One could maybe hope to prove some statement about maximal elements in the above representation $(r_p, r_q)$, and then transfer (via exponentiation) to the "standard representation" and hope that they are "close to maximal". I would strongly expect this to be false though --- this property would be akin to being something like Lipschitz normally, which is much more regularity than I'd expect from these functions.

  1. Can we write other groups such as $(\mathbb{Z}_p\times\mathbb{Z}_p)\rtimes_\varphi(\mathbb{Z}_q\times\mathbb{Z}_q)$, where $p, q$ are odd distinct primes, in terms of a free group as above? I am very glad if some guidance/steps to do so can be explained.

For $G\rtimes_\varphi H$ I explicitly include the homomorphism $\varphi : H \to \mathsf{Aut}(G)$ that the semi-direct product is defined with respect to.

The concept you're looking for is that of a group presentation. This is a way of writing a group $G$ as a set of generators $R$ and relations $S$ the generators satisfy (denoted $\langle R | S\rangle$). Equivalently, this is a way of writing a group $G$ as a free group on the generators $R$, quotiented by the normal subgroup generated by the relations $S$.

In this terminology, your question becomes "What is a group presentation of $(\mathbb{Z}_p\times\mathbb{Z}_p)\rtimes_\varphi(\mathbb{Z}_q\times\mathbb{Z}_q)$?" It will be useful to know how group presentations behave under direct products and semi-direct products.

Let $G_1 = \langle R_1 | S_1\rangle$ and $G_2 = \langle R_2 | S_2\rangle$. Then:

  1. $G_1 \times G_2 = \langle R_1, R_2 | S_1, S_2, [R_1, R_2]\rangle$

  2. $G_1\rtimes_\varphi G_2 =\langle R_1, R_2 | S_1 , S_2, \forall (r_1, r_2)\in R_1\times R_2 : r_2 r_1^{-1}r_2 = \varphi(r_2)(r_1)\rangle$

Here $[A, B]$ is the commutator subgroup.

One should be able to use the above "transformation rules" (along with the presentation $\mathbb{Z}_p = \langle g | g^p = e\rangle$ for prime $p$) to compute a group presentation for the group you're interested in (or any other group built from direct and semi-direct products of cyclic groups).

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  • $\begingroup$ Thank you very very much @Mark I am very grateful for the explanation and all the links of references added. If possible please add a link or give a hint on, where I can find more info on visualizing the paths on Cayley graph as paths in the lattice $\mathbb{Z}^2$. It is very interesting. $\endgroup$ – Bob Traver Jun 4 at 17:15
  • $\begingroup$ Many many thanks again! $\endgroup$ – Bob Traver Jun 4 at 17:15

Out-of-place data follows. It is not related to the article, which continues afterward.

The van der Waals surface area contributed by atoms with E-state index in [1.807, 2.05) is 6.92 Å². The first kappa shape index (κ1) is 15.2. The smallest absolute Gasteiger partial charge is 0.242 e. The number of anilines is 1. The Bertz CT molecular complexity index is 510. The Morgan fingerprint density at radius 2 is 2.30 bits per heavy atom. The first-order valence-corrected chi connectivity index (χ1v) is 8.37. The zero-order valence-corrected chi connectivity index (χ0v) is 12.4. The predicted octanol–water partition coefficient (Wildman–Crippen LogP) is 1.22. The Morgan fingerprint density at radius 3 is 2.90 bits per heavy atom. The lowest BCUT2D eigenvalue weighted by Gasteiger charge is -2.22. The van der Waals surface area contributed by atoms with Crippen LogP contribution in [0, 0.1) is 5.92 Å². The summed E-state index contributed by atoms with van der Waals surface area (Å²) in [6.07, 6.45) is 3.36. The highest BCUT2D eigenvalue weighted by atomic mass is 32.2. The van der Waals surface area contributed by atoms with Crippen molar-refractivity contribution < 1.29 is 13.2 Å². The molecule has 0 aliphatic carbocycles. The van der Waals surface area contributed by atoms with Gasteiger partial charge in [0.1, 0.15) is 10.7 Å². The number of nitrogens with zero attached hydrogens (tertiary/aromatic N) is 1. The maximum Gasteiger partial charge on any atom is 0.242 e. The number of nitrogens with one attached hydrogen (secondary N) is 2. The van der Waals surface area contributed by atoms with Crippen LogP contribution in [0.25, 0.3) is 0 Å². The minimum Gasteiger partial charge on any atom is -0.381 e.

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    $\begingroup$ @BobTraver You can view $(\mathbb{Z}/pq\mathbb{Z})^*\cong (\mathbb{Z}/p\mathbb{Z})^*\times (\mathbb{Z}/q\mathbb{Z})^*$ in two ways (corresponding to the "left" side of the isomorphism, or the "right" side). In the "right" side, there is a clear interpretation to visualize paths on the cayley graph as paths within $\mathbb{Z}^2$. The cayley graph can be viewed as the free (abelian) group on two generators $g_1, g_2$, quotiented by the relations $p\cdot g_1 = 0$ and $q\cdot g_2 = 0$. The free (abelian) group on two generators is simply $\mathbb{Z}^2$. Quotienting by these two relations gives us $\endgroup$ – Mark Jun 4 at 22:30
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    $\begingroup$ $\mathbb{Z}^2$ but with points $(x,y)$ and $(a,b)$ identified if $a\equiv x\bmod p$ and $y\equiv b\bmod q$. We can therefore view this cayley graph as a rectangle within $\mathbb{Z}^2$ where the left and right sides are "connected" and the top and bottom are "connected". This object is often called a "torus". If you're familiar with lattices one can relate this graph to the fundamental domain of a fairly simple lattice (which is another way of viewing tori generically). $\endgroup$ – Mark Jun 4 at 22:33
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    $\begingroup$ Also the aforementioend rectangle can be explicitly written as $[0, p)\times [0,q)$. Then the cayley graph is the graph on all lattice points within this rectangle, with the "wrapping around" rules that I mentioned before. This visualization requires knowing the factorization $N = pq$ though. $\endgroup$ – Mark Jun 4 at 22:35